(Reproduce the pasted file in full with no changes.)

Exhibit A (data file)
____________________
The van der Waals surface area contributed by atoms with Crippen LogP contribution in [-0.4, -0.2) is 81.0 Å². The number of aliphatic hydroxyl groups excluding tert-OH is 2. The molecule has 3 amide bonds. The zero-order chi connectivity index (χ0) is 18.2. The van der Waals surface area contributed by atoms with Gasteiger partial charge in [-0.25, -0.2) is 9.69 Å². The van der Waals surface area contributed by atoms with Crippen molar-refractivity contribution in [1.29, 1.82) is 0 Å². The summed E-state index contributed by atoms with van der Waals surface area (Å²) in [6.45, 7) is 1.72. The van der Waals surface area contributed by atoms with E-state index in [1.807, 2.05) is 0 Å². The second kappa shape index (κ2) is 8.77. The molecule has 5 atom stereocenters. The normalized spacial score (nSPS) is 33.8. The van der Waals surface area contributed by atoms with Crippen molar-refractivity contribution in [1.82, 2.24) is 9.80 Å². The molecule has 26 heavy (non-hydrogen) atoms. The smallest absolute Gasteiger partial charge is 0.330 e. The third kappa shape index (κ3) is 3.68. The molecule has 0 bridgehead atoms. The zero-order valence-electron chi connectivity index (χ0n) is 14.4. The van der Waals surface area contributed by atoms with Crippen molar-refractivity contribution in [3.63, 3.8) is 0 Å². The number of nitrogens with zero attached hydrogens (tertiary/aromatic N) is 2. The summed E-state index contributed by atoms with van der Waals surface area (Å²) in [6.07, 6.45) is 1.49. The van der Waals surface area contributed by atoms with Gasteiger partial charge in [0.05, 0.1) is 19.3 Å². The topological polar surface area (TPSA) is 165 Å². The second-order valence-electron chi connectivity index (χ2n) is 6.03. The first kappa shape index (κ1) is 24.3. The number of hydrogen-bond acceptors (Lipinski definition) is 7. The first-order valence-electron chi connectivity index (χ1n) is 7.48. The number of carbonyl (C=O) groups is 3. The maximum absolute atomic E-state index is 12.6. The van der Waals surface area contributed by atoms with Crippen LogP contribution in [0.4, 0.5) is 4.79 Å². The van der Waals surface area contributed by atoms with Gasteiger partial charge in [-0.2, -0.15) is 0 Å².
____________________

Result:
The van der Waals surface area contributed by atoms with Crippen LogP contribution in [-0.4, -0.2) is 81.0 Å². The number of aliphatic hydroxyl groups excluding tert-OH is 2. The molecule has 3 amide bonds. The zero-order chi connectivity index (χ0) is 18.2. The van der Waals surface area contributed by atoms with Gasteiger partial charge in [-0.25, -0.2) is 9.69 Å². The van der Waals surface area contributed by atoms with Crippen molar-refractivity contribution in [1.29, 1.82) is 0 Å². The summed E-state index contributed by atoms with van der Waals surface area (Å²) in [6.45, 7) is 1.72. The van der Waals surface area contributed by atoms with E-state index in [1.807, 2.05) is 0 Å². The second kappa shape index (κ2) is 8.77. The molecule has 5 atom stereocenters. The normalized spacial score (nSPS) is 33.8. The van der Waals surface area contributed by atoms with Crippen molar-refractivity contribution in [1.82, 2.24) is 9.80 Å². The molecule has 26 heavy (non-hydrogen) atoms. The smallest absolute Gasteiger partial charge is 0.330 e. The third kappa shape index (κ3) is 3.68. The molecule has 0 bridgehead atoms. The zero-order valence-electron chi connectivity index (χ0n) is 14.4. The van der Waals surface area contributed by atoms with Crippen molar-refractivity contribution in [3.63, 3.8) is 0 Å². The number of nitrogens with zero attached hydrogens (tertiary/aromatic N) is 2. The summed E-state index contributed by atoms with van der Waals surface area (Å²) in [6.07, 6.45) is 1.49. The van der Waals surface area contributed by atoms with Gasteiger partial charge in [0.05, 0.1) is 19.3 Å². The topological polar surface area (TPSA) is 165 Å². The second-order valence-electron chi connectivity index (χ2n) is 6.03. The first kappa shape index (κ1) is 24.3. The number of hydrogen-bond acceptors (Lipinski definition) is 7. The first-order valence-electron chi connectivity index (χ1n) is 7.48. The number of carbonyl (C=O) groups is 3. The maximum absolute atomic E-state index is 12.6. The van der Waals surface area contributed by atoms with Crippen LogP contribution in [0.4, 0.5) is 4.79 Å². The van der Waals surface area contributed by atoms with Gasteiger partial charge in [-0.2, -0.15) is 0 Å².